For instance, a trading strategy may yield a profit factor as low as 1. We can see immediately that this is probably not one which a trader would want to book trades. Such a strategy would probably quickly become a loss-making strategy at the smallest change in the market trend.
Trading for a very low margin or low profit factor is not advisable in trading.
In trading, the results can be different from the decision making process. A sound decision may result in poor results, and a bad decision can end up giving good results, but this is usually due to market variations and not because the decision making was poor.
This is true for single decisions or single trades, but multiple decisions need evaluation for their effectiveness
Reasons for a High Profit Factor
The need for a high profit factor depends on the trading strategy we are discussing.
The consensus is that a profit factor of 1 is profitable, over 2 is good and over 3 is outstanding.
So don’t be disappointed if it turns out that your profit factor is around 2 because that is also a great factor to have. It roughly means that for every loss making trade you book, there are two profitable trades for you.
The Opportunity Cost of Trading
Most trading strategies are designed to let the trader quickly change the number of trades made by changing the trading factors. However, once the trading conditions are changed and become less restricted, traders may also see their trading performance deteriorate.
For example, the profit factor and average trading returns may decline, and the strategy may also reduce the size of the trades.
However, the plan is still generating money because more trades are placed. This means that the trades added because of more lenient parameters which are still profitable, but just not as much as before.
A trader can find that the metrics improve as the number of trades reduces, the only one that will not improve this way will be the net profit. This is a tradeoff that traders have to adjust for while planning their trading strategies—the greed for profit and the need to have high quality trades to reduce loss potential.
In many cases, traders adjust their strategies according to market trends and pricing behavior.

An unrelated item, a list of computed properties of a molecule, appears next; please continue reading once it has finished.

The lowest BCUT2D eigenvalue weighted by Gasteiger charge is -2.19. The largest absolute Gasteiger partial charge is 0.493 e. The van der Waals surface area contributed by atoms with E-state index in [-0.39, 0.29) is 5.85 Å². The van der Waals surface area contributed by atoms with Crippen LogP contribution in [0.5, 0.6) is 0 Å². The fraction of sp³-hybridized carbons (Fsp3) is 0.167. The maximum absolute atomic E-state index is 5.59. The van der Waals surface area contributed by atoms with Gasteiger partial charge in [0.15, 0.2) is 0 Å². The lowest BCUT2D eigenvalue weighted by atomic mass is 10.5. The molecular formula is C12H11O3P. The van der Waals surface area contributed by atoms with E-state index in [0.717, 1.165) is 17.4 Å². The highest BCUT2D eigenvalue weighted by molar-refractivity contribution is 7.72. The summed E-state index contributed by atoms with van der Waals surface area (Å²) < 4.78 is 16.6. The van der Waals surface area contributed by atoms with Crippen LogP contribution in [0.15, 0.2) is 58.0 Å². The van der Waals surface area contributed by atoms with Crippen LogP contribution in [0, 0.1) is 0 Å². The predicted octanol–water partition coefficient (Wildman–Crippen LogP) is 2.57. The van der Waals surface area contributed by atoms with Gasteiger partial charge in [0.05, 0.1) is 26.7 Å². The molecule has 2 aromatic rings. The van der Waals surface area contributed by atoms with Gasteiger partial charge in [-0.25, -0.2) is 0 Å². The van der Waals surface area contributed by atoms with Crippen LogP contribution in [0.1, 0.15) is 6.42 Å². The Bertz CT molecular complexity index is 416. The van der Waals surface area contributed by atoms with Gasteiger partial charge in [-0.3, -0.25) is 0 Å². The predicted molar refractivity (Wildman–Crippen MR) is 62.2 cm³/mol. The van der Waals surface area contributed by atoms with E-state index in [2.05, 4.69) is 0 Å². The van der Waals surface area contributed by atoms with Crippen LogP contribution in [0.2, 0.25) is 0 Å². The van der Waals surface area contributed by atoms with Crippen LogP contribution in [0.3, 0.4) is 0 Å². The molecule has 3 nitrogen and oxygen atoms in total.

Many others opt to go for algorithm based trading where a computer plans out strategies and trades them. This enables traders to apply multiple trade strategies through the computer algorithm, making it possible to tighten trade parameters and trade the best trades only. This should allow for higher profits and better quality trades, at least that is the theory.
Profit Factor is All About Risk
Let's say that you have finalized a strategy with an expected profit factor of 2 and it has produced 300 trades over the past decade using just two variables.
The trades can improve or deteriorate when you start changing the two variables. When the threshold is loosened to generate more trades, you can notice that the profit factor and the max drawdown deteriorates.
However, the strategy will earn more money on the whole because of the greater number of trades. This is a true reflection of the risk return trade-off between risk is taken and payoff. No risk, means no return.
This trade-off is what all traders face daily. Traders want to maximize profit as much as possible, but on want to get their profit with the lowest possible loss.
One solution to this problem is to try automatic or mechanical trading. This allows traders to trade multiple strategies that can get you stable returns.
It is preferable to hold a trading arsenal of tried and tested techniques. By combining strategies that individually only have a profit factor of 1.75, but when used together, the total of all the strategies can yield an improved profit factor because of their variety.
It is a good idea to be able to trade with as many independent strategies as possible in your locker.
Profit factor is a key metric for evaluating a strategy’s bottom line performance. As a rule, we are looking for profit factors of at least 1.5 or above to trade strategies successfully. This ensures that there is room for strategy deterioration over time which is natural.